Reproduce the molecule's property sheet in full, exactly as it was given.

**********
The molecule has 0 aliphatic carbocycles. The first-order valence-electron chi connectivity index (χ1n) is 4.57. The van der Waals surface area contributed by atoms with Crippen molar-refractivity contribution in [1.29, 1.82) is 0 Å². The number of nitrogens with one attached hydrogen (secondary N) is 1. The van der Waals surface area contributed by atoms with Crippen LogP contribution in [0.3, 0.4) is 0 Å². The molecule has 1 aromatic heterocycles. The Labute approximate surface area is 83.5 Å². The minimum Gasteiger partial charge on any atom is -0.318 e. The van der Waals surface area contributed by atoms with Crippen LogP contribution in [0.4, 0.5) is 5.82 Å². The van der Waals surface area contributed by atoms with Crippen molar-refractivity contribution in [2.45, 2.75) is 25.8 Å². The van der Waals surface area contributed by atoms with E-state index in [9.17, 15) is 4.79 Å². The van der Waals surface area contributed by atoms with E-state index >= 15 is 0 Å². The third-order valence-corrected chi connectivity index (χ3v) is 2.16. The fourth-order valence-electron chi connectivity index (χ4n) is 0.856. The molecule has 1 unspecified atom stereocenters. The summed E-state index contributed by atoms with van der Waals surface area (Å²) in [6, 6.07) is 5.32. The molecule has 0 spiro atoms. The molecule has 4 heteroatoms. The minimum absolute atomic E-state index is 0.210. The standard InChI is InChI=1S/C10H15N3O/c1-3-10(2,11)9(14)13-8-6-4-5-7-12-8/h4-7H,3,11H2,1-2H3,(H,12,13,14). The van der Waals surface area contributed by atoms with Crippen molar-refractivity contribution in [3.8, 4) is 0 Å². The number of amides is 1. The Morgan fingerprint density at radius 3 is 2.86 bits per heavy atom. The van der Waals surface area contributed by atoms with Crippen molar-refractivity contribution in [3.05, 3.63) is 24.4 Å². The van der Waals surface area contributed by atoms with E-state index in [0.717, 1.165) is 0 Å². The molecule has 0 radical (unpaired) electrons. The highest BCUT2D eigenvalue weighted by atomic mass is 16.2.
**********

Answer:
The molecule has 0 aliphatic carbocycles. The first-order valence-electron chi connectivity index (χ1n) is 4.57. The van der Waals surface area contributed by atoms with Crippen molar-refractivity contribution in [1.29, 1.82) is 0 Å². The number of nitrogens with one attached hydrogen (secondary N) is 1. The van der Waals surface area contributed by atoms with Crippen LogP contribution in [0.3, 0.4) is 0 Å². The molecule has 1 aromatic heterocycles. The Labute approximate surface area is 83.5 Å². The minimum Gasteiger partial charge on any atom is -0.318 e. The van der Waals surface area contributed by atoms with Crippen LogP contribution in [0.4, 0.5) is 5.82 Å². The van der Waals surface area contributed by atoms with Crippen molar-refractivity contribution in [2.45, 2.75) is 25.8 Å². The van der Waals surface area contributed by atoms with E-state index in [9.17, 15) is 4.79 Å². The van der Waals surface area contributed by atoms with E-state index >= 15 is 0 Å². The third-order valence-corrected chi connectivity index (χ3v) is 2.16. The fourth-order valence-electron chi connectivity index (χ4n) is 0.856. The molecule has 1 unspecified atom stereocenters. The summed E-state index contributed by atoms with van der Waals surface area (Å²) in [6, 6.07) is 5.32. The molecule has 0 spiro atoms. The molecule has 4 heteroatoms. The minimum absolute atomic E-state index is 0.210. The standard InChI is InChI=1S/C10H15N3O/c1-3-10(2,11)9(14)13-8-6-4-5-7-12-8/h4-7H,3,11H2,1-2H3,(H,12,13,14). The van der Waals surface area contributed by atoms with Crippen molar-refractivity contribution in [3.8, 4) is 0 Å². The number of amides is 1. The Morgan fingerprint density at radius 3 is 2.86 bits per heavy atom. The van der Waals surface area contributed by atoms with Crippen molar-refractivity contribution in [3.05, 3.63) is 24.4 Å². The van der Waals surface area contributed by atoms with E-state index in [0.717, 1.165) is 0 Å². The molecule has 0 radical (unpaired) electrons. The highest BCUT2D eigenvalue weighted by atomic mass is 16.2.